Shereshevsky's books on the endgame have even earned him praise from the current world champion, Magnus Carlsen.
In the introduction to his new book, The Shereshevsky Method, Shereshevsky mentions how there was very little in the way of methodology in his days as a student. In his own words, “For the majority of trainers at that time, the process of training consisted just of studying openings, analysing contemporary opening theory, and analysing games played. Indeed, that was what we did with Boleslavsky, but just on an exceptionally high level. Things like the classics, endgame theory, the technique of calculating variations, special exercises designed to eliminate weaknesses – these were subjects we did not even discuss.”
It is unsurprising then that Shereshevsky champions a system in which the construction of an opening is detailed, emphasizing durability and soundness, and practical endgame play is expounded upon.
A young and happy Mikhail Shereshevsky.
Another one of his books, The Soviet Chess Conveyor, is also brilliant but not as widely recognized as his tomes on the endgame. In it, Shereshevsky lays out his thoughts on opening study for first category students, how players should approach the classics, and how they should treat the study of endgames. As former world champion challenger, Boris Gelfand, states “Some passages may seem to you extremely original, some other you may find discussible, but I promise you are going to enrich your understanding of chess tremendously.”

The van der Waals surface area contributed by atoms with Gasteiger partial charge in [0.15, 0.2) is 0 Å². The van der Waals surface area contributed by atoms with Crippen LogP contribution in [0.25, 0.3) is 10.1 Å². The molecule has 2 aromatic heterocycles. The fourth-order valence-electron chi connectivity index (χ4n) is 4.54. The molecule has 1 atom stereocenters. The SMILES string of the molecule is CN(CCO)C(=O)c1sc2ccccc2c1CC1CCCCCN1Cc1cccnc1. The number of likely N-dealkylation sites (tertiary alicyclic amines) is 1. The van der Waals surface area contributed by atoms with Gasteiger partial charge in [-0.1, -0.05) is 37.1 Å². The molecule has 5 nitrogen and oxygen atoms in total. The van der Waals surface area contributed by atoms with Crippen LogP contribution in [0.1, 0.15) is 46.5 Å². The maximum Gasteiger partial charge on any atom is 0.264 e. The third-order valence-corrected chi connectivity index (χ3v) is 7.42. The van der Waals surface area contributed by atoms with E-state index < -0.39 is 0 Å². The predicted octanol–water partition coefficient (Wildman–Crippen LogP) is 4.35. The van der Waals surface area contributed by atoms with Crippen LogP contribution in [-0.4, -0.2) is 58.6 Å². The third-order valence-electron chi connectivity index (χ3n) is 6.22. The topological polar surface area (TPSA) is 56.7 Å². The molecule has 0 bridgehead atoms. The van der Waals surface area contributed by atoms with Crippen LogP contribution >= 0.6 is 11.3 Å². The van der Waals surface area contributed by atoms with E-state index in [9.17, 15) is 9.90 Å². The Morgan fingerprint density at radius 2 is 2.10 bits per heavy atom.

“In the 1990s, Shereshevsky practically abandoned chess and went into business,” writes Andrey Filatov, president of the Russian Chess Federation. Filatov managed to bring Shereshevsky back to the game by offering him a position to coach at the SIRIUS center in Sochi.
Igor Smirnov learned to play chess at the age of six. His father taught him to play and also acted as his rival for the first two years of his life. In his book, A Promoted Pawn, Smirnov claims that he suffered greatly from his many defeats at the hands of his father but that he was able to transform his pain into something positive as it provided him motivation to improve. Motivation is crucial to success.
Smirnov hated losing to his father.
While Smirnov started slowly, after he was able to beat his father and join the local chess club, his improvement began to quicken, however, he suffered this time from inconsistent results. The reason is, as Smirnov states, that players often train in a random manner. Instead of getting a structured education like a doctor or lawyer would, chess players jump around in a way that appeals to them emotionally but not logically.
This is why Smirnov is such a strong exponent of a thinking system, one where a player uses an organized process to come up with good moves, and a chess school, or a fundamental chess curriculum.
Smirnov with a very happy fan.
Smirnov shot through the ranks and became an International Master at the age of 13 and achieve a rating of 2450, but he would stay there for five years. It was only when he began to psychology deeply that he was able to find a way out and finally become a Grandmaster.
Smirnov found that many players made the same mistakes he had and so he set out to see if he could help players by teaching them the principles and methods he had discovered. To his astonishment, his students had amazing results and he decided to dedicate his efforts to being a chess coach full-time.
Typical Smirnov marketing though it might actually be true.